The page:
The Tragerman family on Sunday concluded the traditional seven-day mourning period for their son, Daniel, who was killed by a Gaza mortar that struck Kibbutz Nahal Oz toward the end of fighting between Israel and Gaza last week.
Gila and Doron Tragerman visited the gravesite of their son with their two children, Yuval and Uri, as well as their parents. Daniel Tragerman was buried in the cemetery in the nearby town of Yuval, which is also in the Eshkol regional council.
"With all of the pain that we feel after your departure, we will continue with our lives and raise your brothers with love," said Gila Tragerman. "We will overcome and continue to be the most joy-filled family, just as you knew us to be. Daniel will always be with us in our hearts and he will always be everywhere. We will never forget you, your smile, and the joy that you brought to the family."
During her eulogy last week, Gila described her son as “the love of my life, a perfect boy, the dream of every mother and father. Smart, sensitive, advanced for your age in every way. Beautiful, so beautiful.”
She said that on Friday “everything happened so quickly,” and that while Daniel was always the first to run to the safe room during the rocket sirens, “this time you had a frozen look on your face.” She said she called to his younger sister, Yuval, and a moment later it was over, Daniel was gone, and the family “was left with these terrible sights that will follow us for the rest of our lives.”
Daniel’s family, along with hundreds of loved ones, bid farewell to him at a small cemetery in the Hevel Shalom area in the Eshkol region. Like Nahal Oz, the area is exposed to heavy mortar and rocket fire, and the military censor banned Israeli outlets from broadcasting live from the funeral and required that they wait until after the ceremony to report on it, so as not to inform Hamas that there was a gathering of hundreds just a short distance from the border.
Though there was criticism in the press that no members of the government attended the funeral, President Reuven Rivlin was present at the ceremony.
In his eulogy on Sunday, he said Daniel was the boy for whom Israel fights and for whom the country will continue to fight.
“We paid with blood that has no price,” he said.
Speaking of the residents of the South, who live near the Gaza border where Daniel lived, Rivlin said that they, with their bodies, defend the Land of Israel.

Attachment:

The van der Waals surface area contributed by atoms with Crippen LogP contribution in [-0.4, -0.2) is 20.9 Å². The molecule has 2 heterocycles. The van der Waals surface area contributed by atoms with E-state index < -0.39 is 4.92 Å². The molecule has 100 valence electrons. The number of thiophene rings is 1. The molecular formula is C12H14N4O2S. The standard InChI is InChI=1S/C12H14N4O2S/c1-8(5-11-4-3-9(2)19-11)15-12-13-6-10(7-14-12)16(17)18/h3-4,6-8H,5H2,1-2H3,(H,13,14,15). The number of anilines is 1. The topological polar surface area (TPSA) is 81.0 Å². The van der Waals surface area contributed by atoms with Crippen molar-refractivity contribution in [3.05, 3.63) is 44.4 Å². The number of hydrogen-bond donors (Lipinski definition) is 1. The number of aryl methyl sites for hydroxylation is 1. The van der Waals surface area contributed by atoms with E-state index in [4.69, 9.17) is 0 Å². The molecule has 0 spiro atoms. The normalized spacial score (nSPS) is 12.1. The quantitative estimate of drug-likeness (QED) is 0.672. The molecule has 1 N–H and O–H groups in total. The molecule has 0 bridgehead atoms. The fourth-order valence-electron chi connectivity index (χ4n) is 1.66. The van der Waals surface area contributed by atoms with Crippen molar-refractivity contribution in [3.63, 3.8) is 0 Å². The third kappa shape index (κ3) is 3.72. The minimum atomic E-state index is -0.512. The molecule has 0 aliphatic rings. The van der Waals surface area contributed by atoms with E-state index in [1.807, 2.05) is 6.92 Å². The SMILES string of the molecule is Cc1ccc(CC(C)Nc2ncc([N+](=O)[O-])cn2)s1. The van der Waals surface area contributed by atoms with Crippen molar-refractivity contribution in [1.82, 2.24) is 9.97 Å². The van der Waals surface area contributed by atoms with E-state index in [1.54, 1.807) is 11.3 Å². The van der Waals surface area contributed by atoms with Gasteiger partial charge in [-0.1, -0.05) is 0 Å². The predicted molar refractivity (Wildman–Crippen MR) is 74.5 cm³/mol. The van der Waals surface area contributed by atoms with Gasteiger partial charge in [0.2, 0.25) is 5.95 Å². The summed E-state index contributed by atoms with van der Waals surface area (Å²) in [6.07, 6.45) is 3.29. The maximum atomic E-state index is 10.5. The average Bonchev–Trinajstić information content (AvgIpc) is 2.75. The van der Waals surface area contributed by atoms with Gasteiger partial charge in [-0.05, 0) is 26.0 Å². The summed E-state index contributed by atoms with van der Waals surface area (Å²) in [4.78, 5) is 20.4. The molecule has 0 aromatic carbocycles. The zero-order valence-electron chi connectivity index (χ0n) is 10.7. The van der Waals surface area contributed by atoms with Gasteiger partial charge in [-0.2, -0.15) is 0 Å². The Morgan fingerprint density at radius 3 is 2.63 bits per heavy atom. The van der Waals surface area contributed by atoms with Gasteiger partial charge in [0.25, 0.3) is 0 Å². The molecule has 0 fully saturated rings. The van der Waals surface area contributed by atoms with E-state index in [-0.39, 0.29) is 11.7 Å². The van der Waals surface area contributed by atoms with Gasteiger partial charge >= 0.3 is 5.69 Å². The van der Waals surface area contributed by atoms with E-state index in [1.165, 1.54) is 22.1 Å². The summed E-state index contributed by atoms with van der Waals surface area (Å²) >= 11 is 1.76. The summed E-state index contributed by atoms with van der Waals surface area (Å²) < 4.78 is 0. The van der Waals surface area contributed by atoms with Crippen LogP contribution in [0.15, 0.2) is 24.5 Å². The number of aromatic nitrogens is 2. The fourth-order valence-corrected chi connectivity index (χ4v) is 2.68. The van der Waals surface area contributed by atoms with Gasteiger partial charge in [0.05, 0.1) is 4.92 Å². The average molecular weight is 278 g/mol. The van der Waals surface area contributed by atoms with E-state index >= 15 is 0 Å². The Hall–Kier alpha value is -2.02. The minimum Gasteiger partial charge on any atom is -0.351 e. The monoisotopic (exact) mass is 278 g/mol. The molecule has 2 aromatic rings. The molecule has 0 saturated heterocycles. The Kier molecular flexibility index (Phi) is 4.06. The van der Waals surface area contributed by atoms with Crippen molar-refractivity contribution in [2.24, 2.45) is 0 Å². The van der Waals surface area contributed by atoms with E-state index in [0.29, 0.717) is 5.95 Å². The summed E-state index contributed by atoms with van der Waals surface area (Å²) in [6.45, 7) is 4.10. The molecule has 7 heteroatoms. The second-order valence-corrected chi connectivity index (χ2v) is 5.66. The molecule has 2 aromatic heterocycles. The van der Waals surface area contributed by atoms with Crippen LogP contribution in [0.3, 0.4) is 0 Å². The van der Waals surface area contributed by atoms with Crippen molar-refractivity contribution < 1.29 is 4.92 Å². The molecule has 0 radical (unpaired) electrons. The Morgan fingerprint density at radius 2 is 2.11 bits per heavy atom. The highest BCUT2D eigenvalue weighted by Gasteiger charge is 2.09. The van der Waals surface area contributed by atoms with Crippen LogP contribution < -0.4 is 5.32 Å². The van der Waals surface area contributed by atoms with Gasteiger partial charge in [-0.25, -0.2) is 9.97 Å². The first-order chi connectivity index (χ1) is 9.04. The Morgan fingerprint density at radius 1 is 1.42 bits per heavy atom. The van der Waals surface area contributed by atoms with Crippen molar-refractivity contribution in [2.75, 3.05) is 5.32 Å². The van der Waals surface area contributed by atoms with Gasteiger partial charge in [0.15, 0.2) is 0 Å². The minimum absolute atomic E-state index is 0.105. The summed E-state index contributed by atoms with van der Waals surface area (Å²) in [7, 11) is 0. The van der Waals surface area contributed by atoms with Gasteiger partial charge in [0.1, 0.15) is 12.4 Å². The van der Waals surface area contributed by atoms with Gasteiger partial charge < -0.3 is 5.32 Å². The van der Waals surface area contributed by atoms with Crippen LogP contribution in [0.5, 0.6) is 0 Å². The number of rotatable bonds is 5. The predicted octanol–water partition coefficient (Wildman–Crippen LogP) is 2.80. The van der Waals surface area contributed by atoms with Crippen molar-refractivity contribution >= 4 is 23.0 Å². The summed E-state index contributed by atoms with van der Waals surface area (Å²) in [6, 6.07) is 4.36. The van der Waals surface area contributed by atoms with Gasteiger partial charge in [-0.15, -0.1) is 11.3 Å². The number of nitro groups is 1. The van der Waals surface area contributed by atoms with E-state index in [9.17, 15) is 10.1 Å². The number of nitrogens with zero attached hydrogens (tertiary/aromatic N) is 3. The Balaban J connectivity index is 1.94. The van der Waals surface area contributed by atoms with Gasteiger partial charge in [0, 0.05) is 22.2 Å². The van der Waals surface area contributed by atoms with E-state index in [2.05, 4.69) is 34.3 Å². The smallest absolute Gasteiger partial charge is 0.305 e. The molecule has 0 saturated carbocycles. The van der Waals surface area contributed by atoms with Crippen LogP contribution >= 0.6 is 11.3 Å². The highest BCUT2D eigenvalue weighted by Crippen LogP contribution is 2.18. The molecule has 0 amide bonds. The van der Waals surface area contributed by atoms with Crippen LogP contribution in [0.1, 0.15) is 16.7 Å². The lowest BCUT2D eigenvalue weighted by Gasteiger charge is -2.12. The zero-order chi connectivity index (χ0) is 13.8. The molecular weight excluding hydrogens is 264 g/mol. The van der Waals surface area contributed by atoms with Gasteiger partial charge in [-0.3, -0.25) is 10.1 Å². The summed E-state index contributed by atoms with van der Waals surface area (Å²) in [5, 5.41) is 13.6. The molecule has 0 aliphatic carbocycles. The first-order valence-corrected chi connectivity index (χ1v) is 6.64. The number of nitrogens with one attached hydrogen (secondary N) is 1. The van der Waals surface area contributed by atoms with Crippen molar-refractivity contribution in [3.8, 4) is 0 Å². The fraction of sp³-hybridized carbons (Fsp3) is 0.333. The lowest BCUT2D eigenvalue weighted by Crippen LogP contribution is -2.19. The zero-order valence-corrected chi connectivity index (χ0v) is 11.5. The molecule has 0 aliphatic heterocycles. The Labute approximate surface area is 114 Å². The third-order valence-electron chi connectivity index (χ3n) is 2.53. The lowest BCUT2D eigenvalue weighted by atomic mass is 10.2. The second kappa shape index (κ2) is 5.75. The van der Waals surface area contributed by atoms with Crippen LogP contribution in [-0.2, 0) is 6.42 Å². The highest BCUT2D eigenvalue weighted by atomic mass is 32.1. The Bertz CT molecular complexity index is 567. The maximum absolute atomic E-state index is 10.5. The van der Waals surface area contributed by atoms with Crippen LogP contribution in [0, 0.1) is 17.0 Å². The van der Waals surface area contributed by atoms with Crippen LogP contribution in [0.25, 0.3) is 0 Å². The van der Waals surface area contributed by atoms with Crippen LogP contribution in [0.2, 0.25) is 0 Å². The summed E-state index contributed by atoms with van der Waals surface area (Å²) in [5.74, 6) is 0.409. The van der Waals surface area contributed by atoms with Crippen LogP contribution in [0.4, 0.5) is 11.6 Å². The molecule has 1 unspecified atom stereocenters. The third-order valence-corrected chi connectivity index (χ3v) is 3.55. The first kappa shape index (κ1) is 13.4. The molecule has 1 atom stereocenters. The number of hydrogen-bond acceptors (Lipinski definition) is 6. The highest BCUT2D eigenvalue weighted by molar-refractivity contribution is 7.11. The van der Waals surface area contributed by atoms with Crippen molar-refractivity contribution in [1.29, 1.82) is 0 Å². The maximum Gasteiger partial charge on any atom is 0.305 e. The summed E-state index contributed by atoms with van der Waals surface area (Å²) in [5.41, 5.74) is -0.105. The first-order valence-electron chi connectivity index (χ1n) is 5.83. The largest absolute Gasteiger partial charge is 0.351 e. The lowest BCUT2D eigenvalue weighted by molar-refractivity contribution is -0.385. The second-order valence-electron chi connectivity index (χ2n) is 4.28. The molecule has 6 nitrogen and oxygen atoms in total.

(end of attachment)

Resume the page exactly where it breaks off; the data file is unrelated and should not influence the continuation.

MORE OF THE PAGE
Daniel’s life was lost in a matter of moments. A warning siren went off and Daniel’s parents, Gila and Doron, dashed to grab his younger siblings, Yuval, three, and Ori, one, to rush them to safety. Though the other two were able to get in the safe room in time, Daniel was still exposed when a mortar hit a car parked outside the family house and sent shrapnel flying inside the house, killing him.
The Tragermans were in the process of packing their belongings to again evacuate the kibbutz, located only 2 km. from the Gaza border. Only a few days earlier they’d returned to the kibbutz after spending most of the war further north with friends and family, and already had their suitcases packed on Friday when the mortar hit outside their house. The kibbutz members have made a collective decision that as many residents as possible will leave until the attacks from Gaza stop.
The IDF said the mortar was fired from near a school that Hamas was using to shelter displaced Palestinians.
Hamas claimed responsibility for the attack.
Tragerman is the youngest of four civilians killed in Israel in the during the operation, along with 64 soldiers who died throughout the fighting.
Daniel’s mother said on Saturday that her son was always responsible about the warnings and the sirens, that every time there was an alert he knew where to go and what to do, and that “once everyone was inside the safe room, he’d say ‘Now we’re all safe.’” Ben Hartman and Aloni Mor of
Maariv Sof Shavua contributed to this story.
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